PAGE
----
March 02, 2000
There were 14,909 layoff events in 1999, involving a total of 1,572,399 initial claims for unemployment insurance in the 50 states and the District of Columbia. After increasing in 1997 and 1998, the number of layoffs and initial claimants returned to around 1997 levels.
Manufacturing accounted for 33 percent of all mass layoff events in 1999 and 40 percent of initial claims filed. Initial claims filings were most numerous in transportation equipment (98,746) and industrial machinery and equipment (87,363).
The number of initial claims due to mass layoffs continued to be higher in the West (576,654) than in any other region. Layoffs in business services, agricultural services, and motion pictures accounted for 41 percent of the claims in the West. The fewest mass-layoff initial claims continued to be reported in the Northeast region (207,057).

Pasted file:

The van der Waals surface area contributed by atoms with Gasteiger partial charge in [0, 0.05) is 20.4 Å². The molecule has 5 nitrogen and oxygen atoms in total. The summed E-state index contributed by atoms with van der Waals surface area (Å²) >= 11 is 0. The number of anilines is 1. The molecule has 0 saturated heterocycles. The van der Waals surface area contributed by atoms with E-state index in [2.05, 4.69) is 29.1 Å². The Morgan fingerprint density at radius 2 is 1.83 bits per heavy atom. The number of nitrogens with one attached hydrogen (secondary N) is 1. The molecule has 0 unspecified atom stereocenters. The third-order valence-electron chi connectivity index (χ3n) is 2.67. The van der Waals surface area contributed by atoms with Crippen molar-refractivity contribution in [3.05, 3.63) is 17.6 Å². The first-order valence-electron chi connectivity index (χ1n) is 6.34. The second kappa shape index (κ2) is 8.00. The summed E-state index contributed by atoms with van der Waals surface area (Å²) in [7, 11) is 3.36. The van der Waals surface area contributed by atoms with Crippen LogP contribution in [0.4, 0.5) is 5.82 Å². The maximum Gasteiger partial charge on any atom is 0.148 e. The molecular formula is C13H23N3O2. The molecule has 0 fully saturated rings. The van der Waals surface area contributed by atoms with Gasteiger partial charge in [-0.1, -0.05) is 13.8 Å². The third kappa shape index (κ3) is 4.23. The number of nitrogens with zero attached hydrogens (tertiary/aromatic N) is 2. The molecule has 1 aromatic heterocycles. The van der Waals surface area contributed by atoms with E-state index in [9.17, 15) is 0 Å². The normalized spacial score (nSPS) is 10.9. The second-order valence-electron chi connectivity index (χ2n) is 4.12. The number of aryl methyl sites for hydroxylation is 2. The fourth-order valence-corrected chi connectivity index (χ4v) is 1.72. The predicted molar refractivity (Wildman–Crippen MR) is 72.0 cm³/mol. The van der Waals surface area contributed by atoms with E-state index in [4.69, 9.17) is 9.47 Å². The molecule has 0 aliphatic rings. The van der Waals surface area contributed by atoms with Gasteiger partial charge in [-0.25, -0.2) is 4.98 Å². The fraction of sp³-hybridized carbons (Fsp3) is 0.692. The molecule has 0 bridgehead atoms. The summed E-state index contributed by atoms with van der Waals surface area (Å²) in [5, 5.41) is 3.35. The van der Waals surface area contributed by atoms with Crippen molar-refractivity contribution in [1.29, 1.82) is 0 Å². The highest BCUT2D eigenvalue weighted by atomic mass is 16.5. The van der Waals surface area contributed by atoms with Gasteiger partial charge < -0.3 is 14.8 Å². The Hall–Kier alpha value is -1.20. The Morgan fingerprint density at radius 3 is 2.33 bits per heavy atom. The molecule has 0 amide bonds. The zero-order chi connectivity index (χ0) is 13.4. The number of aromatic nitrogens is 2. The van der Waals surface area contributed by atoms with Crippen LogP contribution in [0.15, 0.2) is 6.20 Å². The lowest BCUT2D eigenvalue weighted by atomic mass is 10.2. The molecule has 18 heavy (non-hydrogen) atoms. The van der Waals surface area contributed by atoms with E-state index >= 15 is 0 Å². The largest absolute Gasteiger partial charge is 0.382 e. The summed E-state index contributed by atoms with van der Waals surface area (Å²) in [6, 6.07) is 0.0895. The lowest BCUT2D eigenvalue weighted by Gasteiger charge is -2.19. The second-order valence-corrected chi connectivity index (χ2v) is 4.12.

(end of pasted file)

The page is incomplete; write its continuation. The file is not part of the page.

These data are a product of the Mass Layoff Statistics program. Find out more in "Mass Layoffs in December 1999" (USDL 00-49). A mass layoff action involves at least 50 persons from a single establishment.
Bureau of Labor Statistics, U.S. Department of Labor, The Economics Daily, Fewer mass layoffs in 1999 on the Internet at http://www.bls.gov/opub/ted/2000/feb/wk5/art04.htm (visited September 01, 2015).
New estimates of personal taxes in Consumer Expenditure Survey
In 2013, the Consumer Expenditure Survey improved its personal tax data.
Trends in long-term unemployment
Long-term unemployment reached historically high levels following the recession of 2007–2009.
Housing: before, during, and after the Great Recession
looks at consumer expenditures on household items, employment in residential construction, prices for household items, and injuries in occupations involved in building and maintaining our homes.